Splendiferous Sandie Shaw-masterminded social history period piece based on a true story-captioned retelling of the real life Society For Cutting Up Men (But Politely) tale of a bunch of late sixties sewing machinists who went on strike to demand equal pay, despite the bosses insisting that women couldn’t be paid as much as men because reasons. One of those overlooked but entertainingly spot-on modern history efforts that seem to sneak out when nobody’s really looking, but any film that obliquely references Nai Zindagi Naya Jeevan is worth your time and attention, we’re saying.


13.15 Rio Bravo

Not much in the way of dancing on the sand, nor indeed incessant repeats of Car 54 Where Are You?, as John Wayne, Dean Martin and Ricky Nelson all join forces to get repeatedly asked ‘where you from, stranger?’ in between unwarranted musical outbursts in a bid to keep a dangerous loner from being sprung from the local jailhouse before the bigger and badder lawmen can turn up to cart him off, which is all good rousing rootin’ tootin’ fun until you realise that it was deliberately made to overshadow poor old black and white High Noon and show them blacklisted commies somethin’, whereas nowadays Wayne would have probably just tweeted something about failing @garycooper and ‘Fake Old Timer’. Speaking of unwarranted musical outbursts, tree-talking-to Walter The Softy take on the Western Paint Your Wagon is also on at 15.30. Anyone else ever noticed the similarity between Wand’rin’ Star and I’m Walking Backwards For Christmas? It may have occurred to Harry Secombe when he sang it on Highway, we’re guessing.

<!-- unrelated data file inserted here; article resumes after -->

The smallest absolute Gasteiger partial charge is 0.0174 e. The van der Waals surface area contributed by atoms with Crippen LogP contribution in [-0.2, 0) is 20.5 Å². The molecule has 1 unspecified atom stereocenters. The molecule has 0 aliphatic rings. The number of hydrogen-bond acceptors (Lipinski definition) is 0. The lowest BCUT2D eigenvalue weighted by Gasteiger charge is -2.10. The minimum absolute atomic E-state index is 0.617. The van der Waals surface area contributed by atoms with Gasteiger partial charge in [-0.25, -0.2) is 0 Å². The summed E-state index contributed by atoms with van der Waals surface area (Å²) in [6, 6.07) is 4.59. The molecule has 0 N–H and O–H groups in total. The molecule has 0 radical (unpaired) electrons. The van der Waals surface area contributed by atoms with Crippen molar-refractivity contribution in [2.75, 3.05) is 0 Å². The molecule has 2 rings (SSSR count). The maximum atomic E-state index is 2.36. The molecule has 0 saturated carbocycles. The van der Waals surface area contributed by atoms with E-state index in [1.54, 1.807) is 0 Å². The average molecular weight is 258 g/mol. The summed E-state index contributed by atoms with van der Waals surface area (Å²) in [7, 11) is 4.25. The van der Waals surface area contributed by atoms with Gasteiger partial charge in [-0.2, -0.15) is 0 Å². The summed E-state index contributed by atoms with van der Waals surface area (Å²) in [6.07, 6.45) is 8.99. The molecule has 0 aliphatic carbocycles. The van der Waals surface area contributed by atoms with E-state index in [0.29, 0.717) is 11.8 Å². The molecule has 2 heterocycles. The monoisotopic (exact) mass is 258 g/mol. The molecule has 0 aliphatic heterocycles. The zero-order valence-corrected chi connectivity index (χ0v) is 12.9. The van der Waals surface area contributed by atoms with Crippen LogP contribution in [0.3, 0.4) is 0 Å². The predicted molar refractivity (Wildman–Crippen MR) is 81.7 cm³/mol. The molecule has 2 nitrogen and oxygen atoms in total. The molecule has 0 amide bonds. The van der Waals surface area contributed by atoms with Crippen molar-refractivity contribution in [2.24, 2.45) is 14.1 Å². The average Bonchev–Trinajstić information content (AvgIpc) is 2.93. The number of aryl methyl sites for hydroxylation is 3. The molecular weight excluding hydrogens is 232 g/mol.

22.00 Before They Were Famous